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Whodunnit? Your Favorite Literary Detectives

hands holding magnifying glasses

December 15, 2020

When you think of a detective, what comes to mind? Do you Did you think of the detectives of old – a disheveled, forgetful Colombo-in-a-trench coat? Sherlock Holmes with a magnifying class and deerstalker cap? Or a gritty gumshoe, a la Phillip Marlowe?

When we presented this question to our patrons at the Mosinee Branch, and their answers showed us that the detectives of today are as colorful and diverse as the crimes they investigate. Here are a few of the responses we received.


Lincoln Rhyme was once a brilliant criminologist, a genius in the field of forensics — until an accident left him physically and emotionally shattered. Now a quadriplegic, Rhyme joins NYPD detective Amelia Sachs as his “hands and feet,” to solve homicidal crimes in the 14-book series, beginning with The Bone Collector. Author: Jeffrey Deaver


Chief Inspector Armand Gamache of the small Canadian town of Three Pines investigates the murders of various people in this 16-book (and counting) series, beginning with Still Life. This series is considered a kinder and gentler alternative to modern crime fiction and contains little or no sex or violence. Author: Louise Penny 


Working-class Jersey girl Stephanie Plum is a bounty hunter with an attitude. Rather than move in with her parents, she goes to work for her cousin, Vinnie, which sets her on the trail of fugitives, with many a mystery to solve along the way. This 27-book series (and counting) begins with One for the Money. Author: Janet Evanovich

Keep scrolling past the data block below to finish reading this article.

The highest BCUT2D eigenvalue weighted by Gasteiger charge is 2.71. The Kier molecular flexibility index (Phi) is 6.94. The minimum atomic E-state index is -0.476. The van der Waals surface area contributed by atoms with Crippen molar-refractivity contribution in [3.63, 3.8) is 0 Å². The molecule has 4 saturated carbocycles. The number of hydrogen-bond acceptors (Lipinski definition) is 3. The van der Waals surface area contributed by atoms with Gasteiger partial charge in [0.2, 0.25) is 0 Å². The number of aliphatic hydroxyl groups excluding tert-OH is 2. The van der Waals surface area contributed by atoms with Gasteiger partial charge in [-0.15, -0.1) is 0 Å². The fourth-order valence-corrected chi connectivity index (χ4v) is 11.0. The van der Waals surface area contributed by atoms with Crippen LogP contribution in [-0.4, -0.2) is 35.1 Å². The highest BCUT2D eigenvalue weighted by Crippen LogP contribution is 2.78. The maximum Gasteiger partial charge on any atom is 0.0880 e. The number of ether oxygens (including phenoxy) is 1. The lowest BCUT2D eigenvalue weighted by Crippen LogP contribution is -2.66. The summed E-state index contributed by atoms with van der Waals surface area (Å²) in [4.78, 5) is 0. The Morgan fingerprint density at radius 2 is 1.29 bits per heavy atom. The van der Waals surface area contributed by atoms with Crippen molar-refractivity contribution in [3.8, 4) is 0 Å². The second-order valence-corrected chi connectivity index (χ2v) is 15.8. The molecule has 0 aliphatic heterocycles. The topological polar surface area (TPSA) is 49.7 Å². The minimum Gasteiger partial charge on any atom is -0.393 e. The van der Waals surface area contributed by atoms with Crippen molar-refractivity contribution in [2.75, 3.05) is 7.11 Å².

Crime is never hard to find for Grace MacBride and Annie Belinsky, founders of the game software company Monkeewrench. Together with their tech genius crew, Grace and Annie lend their unique skills to the Minneapolis PD in this 10-book series beginning with Monkeewrench. Author: P.J. Tracy


Elderly Miss Jane Marple seems to solve murders while she quietly sits and knits. Her unassuming and slightly confused appearance disguises Miss Marple’s sharp insight into human nature gained through her knowledge of the goings-on in the little village of St. Mary Mead. Written by the Queen of Crime herself, this 12-book series begins with The Murder at the Vicarage. Author: Agatha Christie


Forensic archeologist Ruth Galloway is quite content with her isolated life in a remote area near Norfolk, just her and her cats. When the bones of a child are found on a deserted beach near her home, Ruth is called in by Detective Chief Inspector Nelson, as he believes the bones belong to a cold case from ten years prior, one that still haunts him to this day. When a second girl goes missing, both Ruth and Nelson find themselves racing against the clock to find the missing girl and solve the cold case, wondering if they could somehow be connected. This series is an atmospheric combination of mystery, suspense, with bits of archeology laced through the series as well. Twelve novels make up the series so far (and it is a top favorite of Sarah, the Mosinee Branch Coordinator!) Each book builds on the next, and the reader really gets to know and love the characters throughout. The series kicks off with the book The Crossing Places. Author: Elly Griffiths


There are many more famous literary detectives out there - Hercule Poirot, Kinsey Milhone, Clarice Starling, Cormoran Strike, Hannah Swensen, and Eve Dallas, just to name a few. Who's your favorite, and why? Drop us a clue in the comments!



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